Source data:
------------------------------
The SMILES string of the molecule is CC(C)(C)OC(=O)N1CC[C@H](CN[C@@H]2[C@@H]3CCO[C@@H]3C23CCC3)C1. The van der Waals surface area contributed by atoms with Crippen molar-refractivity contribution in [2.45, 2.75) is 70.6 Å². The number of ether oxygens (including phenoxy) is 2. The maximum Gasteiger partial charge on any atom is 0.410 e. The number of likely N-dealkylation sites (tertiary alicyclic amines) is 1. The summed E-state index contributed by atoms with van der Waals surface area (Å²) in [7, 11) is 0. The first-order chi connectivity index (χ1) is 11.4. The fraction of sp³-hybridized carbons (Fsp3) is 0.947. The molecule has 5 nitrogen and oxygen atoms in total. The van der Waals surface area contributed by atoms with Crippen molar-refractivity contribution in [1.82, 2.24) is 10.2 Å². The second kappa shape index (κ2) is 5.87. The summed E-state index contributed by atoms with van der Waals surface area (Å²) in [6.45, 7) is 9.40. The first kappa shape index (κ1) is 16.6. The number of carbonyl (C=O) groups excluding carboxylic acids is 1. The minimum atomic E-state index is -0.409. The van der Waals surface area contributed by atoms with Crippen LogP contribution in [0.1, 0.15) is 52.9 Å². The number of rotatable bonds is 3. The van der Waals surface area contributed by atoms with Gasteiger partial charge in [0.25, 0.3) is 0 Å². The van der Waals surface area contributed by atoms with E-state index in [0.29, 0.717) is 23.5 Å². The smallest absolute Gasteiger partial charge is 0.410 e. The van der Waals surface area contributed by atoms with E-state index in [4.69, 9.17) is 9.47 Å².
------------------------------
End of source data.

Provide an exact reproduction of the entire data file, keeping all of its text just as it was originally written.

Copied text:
The SMILES string of the molecule is CC(C)(C)OC(=O)N1CC[C@H](CN[C@@H]2[C@@H]3CCO[C@@H]3C23CCC3)C1. The van der Waals surface area contributed by atoms with Crippen molar-refractivity contribution in [2.45, 2.75) is 70.6 Å². The number of ether oxygens (including phenoxy) is 2. The maximum Gasteiger partial charge on any atom is 0.410 e. The number of likely N-dealkylation sites (tertiary alicyclic amines) is 1. The summed E-state index contributed by atoms with van der Waals surface area (Å²) in [7, 11) is 0. The first-order chi connectivity index (χ1) is 11.4. The fraction of sp³-hybridized carbons (Fsp3) is 0.947. The molecule has 5 nitrogen and oxygen atoms in total. The van der Waals surface area contributed by atoms with Crippen molar-refractivity contribution in [1.82, 2.24) is 10.2 Å². The second kappa shape index (κ2) is 5.87. The summed E-state index contributed by atoms with van der Waals surface area (Å²) in [6.45, 7) is 9.40. The first kappa shape index (κ1) is 16.6. The number of carbonyl (C=O) groups excluding carboxylic acids is 1. The minimum atomic E-state index is -0.409. The van der Waals surface area contributed by atoms with Crippen LogP contribution in [0.1, 0.15) is 52.9 Å². The number of rotatable bonds is 3. The van der Waals surface area contributed by atoms with Gasteiger partial charge in [0.25, 0.3) is 0 Å². The van der Waals surface area contributed by atoms with E-state index in [0.29, 0.717) is 23.5 Å². The smallest absolute Gasteiger partial charge is 0.410 e. The van der Waals surface area contributed by atoms with E-state index in [4.69, 9.17) is 9.47 Å².